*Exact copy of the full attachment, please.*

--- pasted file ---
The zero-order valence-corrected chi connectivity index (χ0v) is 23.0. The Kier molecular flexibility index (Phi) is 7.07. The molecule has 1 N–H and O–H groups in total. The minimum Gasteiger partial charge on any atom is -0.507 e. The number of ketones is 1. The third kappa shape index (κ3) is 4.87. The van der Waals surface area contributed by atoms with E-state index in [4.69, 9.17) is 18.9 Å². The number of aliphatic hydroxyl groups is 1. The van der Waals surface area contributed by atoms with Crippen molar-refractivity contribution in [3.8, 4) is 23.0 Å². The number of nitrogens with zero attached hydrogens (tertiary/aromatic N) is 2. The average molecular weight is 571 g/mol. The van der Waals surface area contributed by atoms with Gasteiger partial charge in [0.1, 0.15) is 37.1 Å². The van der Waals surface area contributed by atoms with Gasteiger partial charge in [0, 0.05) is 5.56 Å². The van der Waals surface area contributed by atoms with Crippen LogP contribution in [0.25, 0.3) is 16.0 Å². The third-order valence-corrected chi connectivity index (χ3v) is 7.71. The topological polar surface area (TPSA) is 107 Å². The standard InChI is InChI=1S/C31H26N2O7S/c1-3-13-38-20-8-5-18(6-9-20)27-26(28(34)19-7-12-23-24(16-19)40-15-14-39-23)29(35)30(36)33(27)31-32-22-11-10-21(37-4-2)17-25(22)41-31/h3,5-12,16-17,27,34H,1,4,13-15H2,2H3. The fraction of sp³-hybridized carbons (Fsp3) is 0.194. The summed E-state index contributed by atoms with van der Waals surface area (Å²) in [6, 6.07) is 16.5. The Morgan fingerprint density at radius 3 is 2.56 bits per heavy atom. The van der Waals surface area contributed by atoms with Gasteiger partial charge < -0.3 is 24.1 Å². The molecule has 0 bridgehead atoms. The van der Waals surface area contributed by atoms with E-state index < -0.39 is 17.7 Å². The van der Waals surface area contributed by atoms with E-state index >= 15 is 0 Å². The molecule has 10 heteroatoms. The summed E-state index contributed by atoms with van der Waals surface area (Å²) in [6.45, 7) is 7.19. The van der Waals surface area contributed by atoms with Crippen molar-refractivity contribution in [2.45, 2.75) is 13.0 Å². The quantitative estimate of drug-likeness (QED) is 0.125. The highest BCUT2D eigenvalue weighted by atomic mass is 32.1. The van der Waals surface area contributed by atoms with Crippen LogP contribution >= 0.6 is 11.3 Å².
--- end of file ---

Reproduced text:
The zero-order valence-corrected chi connectivity index (χ0v) is 23.0. The Kier molecular flexibility index (Phi) is 7.07. The molecule has 1 N–H and O–H groups in total. The minimum Gasteiger partial charge on any atom is -0.507 e. The number of ketones is 1. The third kappa shape index (κ3) is 4.87. The van der Waals surface area contributed by atoms with E-state index in [4.69, 9.17) is 18.9 Å². The number of aliphatic hydroxyl groups is 1. The van der Waals surface area contributed by atoms with Crippen molar-refractivity contribution in [3.8, 4) is 23.0 Å². The number of nitrogens with zero attached hydrogens (tertiary/aromatic N) is 2. The average molecular weight is 571 g/mol. The van der Waals surface area contributed by atoms with Gasteiger partial charge in [0.1, 0.15) is 37.1 Å². The van der Waals surface area contributed by atoms with Gasteiger partial charge in [0, 0.05) is 5.56 Å². The van der Waals surface area contributed by atoms with Crippen LogP contribution in [0.25, 0.3) is 16.0 Å². The third-order valence-corrected chi connectivity index (χ3v) is 7.71. The topological polar surface area (TPSA) is 107 Å². The standard InChI is InChI=1S/C31H26N2O7S/c1-3-13-38-20-8-5-18(6-9-20)27-26(28(34)19-7-12-23-24(16-19)40-15-14-39-23)29(35)30(36)33(27)31-32-22-11-10-21(37-4-2)17-25(22)41-31/h3,5-12,16-17,27,34H,1,4,13-15H2,2H3. The fraction of sp³-hybridized carbons (Fsp3) is 0.194. The summed E-state index contributed by atoms with van der Waals surface area (Å²) in [6, 6.07) is 16.5. The Morgan fingerprint density at radius 3 is 2.56 bits per heavy atom. The van der Waals surface area contributed by atoms with Gasteiger partial charge < -0.3 is 24.1 Å². The molecule has 0 bridgehead atoms. The van der Waals surface area contributed by atoms with E-state index < -0.39 is 17.7 Å². The van der Waals surface area contributed by atoms with E-state index >= 15 is 0 Å². The molecule has 10 heteroatoms. The summed E-state index contributed by atoms with van der Waals surface area (Å²) in [6.45, 7) is 7.19. The van der Waals surface area contributed by atoms with Crippen molar-refractivity contribution in [2.45, 2.75) is 13.0 Å². The quantitative estimate of drug-likeness (QED) is 0.125. The highest BCUT2D eigenvalue weighted by atomic mass is 32.1. The van der Waals surface area contributed by atoms with Crippen LogP contribution >= 0.6 is 11.3 Å².